Eventually, Phil realizes what’s different about Rita is her kindness and the fact that she wants to be kind to everyone around her. Phil begins to adopt a similar mindset and tries to help the old homeless man (Les Podewell), only to discover the old man dies every night anyway. Phil demands to see the man’s medical chart and the nurse tells him “some people just die,” to which Phil responds “not today.” Because of this, Phil is confronted with the fact that he has tremendous power to do good, and even if he can’t save the old man, he can still make a difference in Punxsutawney.

Why Did Groundhog Day Finally Stop?

What did Phil do to end the time loop?

The Groundhog Day-style repeating time loop trope has been used in a number of other movies over the years and often has some kind of magical or technological explanation for the time loop, but in the case of Groundhog Day there’s no reason given for why Groundhog Day keeps repeating for Phil. He’s been to Punxsutawney for Groundhog Day before without encountering the time loop, and no other characters in the movie share the time loop experience with him, so as a result it’s hard to identify exactly what causes it to start or stop, although there’s a clear correlation to Phil’s character arc, so it’s easy to assume Phil’s character progression is what ends the loop.

Related: Every Harold Ramis Directed Movie Ranked From Worst To Best

At the beginning of Groundhog Day, Phil is mean and self-centered, and when he first starts utilizing the time loop, he does it in mean and self-centered ways. Eventually, he begins to despair and attempts to kill himself to make the time loop end. It’s not until he dedicates his time and effort into making the day the best possible he can for everyone and not just himself. He’s certainly improved himself drastically through study and practice, but he dedicates his life to a (partially) thankless Sisyphean task such as saving the boy falling from the tree, knowing full well the day will reset anyway.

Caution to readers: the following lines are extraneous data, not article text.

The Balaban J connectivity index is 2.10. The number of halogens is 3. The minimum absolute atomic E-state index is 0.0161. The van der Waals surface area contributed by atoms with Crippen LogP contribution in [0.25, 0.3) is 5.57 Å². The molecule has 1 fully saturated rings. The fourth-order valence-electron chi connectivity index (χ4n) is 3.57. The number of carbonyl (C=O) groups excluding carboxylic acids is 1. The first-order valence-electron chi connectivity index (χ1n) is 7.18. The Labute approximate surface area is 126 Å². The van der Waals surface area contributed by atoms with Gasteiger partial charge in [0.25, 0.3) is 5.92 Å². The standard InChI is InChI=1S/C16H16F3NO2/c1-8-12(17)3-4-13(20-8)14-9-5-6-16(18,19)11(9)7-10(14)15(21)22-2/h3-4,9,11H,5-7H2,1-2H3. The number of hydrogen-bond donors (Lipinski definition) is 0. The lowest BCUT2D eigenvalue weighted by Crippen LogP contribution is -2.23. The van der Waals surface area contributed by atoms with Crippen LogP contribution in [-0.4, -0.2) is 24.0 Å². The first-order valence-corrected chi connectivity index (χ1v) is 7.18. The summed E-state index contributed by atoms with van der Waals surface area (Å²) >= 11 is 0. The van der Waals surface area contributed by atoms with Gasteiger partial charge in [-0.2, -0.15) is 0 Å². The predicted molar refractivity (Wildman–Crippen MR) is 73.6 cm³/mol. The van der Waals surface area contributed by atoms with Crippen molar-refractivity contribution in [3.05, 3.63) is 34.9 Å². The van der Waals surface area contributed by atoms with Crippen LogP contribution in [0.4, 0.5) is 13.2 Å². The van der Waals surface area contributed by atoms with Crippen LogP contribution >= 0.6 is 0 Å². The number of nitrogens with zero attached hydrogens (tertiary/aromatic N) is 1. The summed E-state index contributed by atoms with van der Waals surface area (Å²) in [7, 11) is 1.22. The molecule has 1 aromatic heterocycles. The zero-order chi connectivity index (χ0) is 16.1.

Despite fixing tires for old women, saving old men from heart attacks, and more, the day still repeats until Phil finally garners the approval of Rita. It’s not clear if Groundhog Day’s time loop logic involves Rita in any way, but Phil notes that she’s the kindest person he’s ever met, so for him to go from someone who’s completely self-centered to someone she’s willing to bid $339.88 at the bachelor auction marks the end of a true character transformation.

Groundhog Day Ending and True Meaning Explained

Phil learns he has the power of a god, but he’s not God.

Despite the absence of a strict time loop logic or larger cosmic explanation for Phil’s endless repetition of Groundhog Day, the story hits on a few key themes that give a deeper meaning to the story of Groundhog Day. After trying to kill himself numerous times, Phil eventually tells Rita “I think I’m a god. Not the god, just a god.” The distinction is interesting, as Phil has learned he has tremendous power if he uses the time loop correctly, but he also doesn’t actually have total control. This is a very similar revelation Doctor Manhattan says in Watchmen “if there is a God, I’m nothing like him” or Father Cavanaugh in Rudy: “Son, in thirty-five years of religious study, I’ve come up with only two hard, incontrovertible facts; there is a God, and, I’m not Him.” It’s a careful balance of recognizing his own power while still humbly recognizing the existence of a higher power.

While Groundhog Day is hardly a fantasy or mythological epic, Phil has traveled through a portion of Joseph Campbell’s hero’s journey to discover self-actualization to learn “all the heavens, all the hells are within you.” Phil learns to both seize the day he’s given and make the most of the time loop to elevate himself but to do it in a way that helps those around him instead of simply living a self-serving life in his little domain. Through this, he’s finally able to ascend and both win the heart of Rita, but also finally escape from the time loop reborn, leaving the selfish Phil behind to live life as a new man.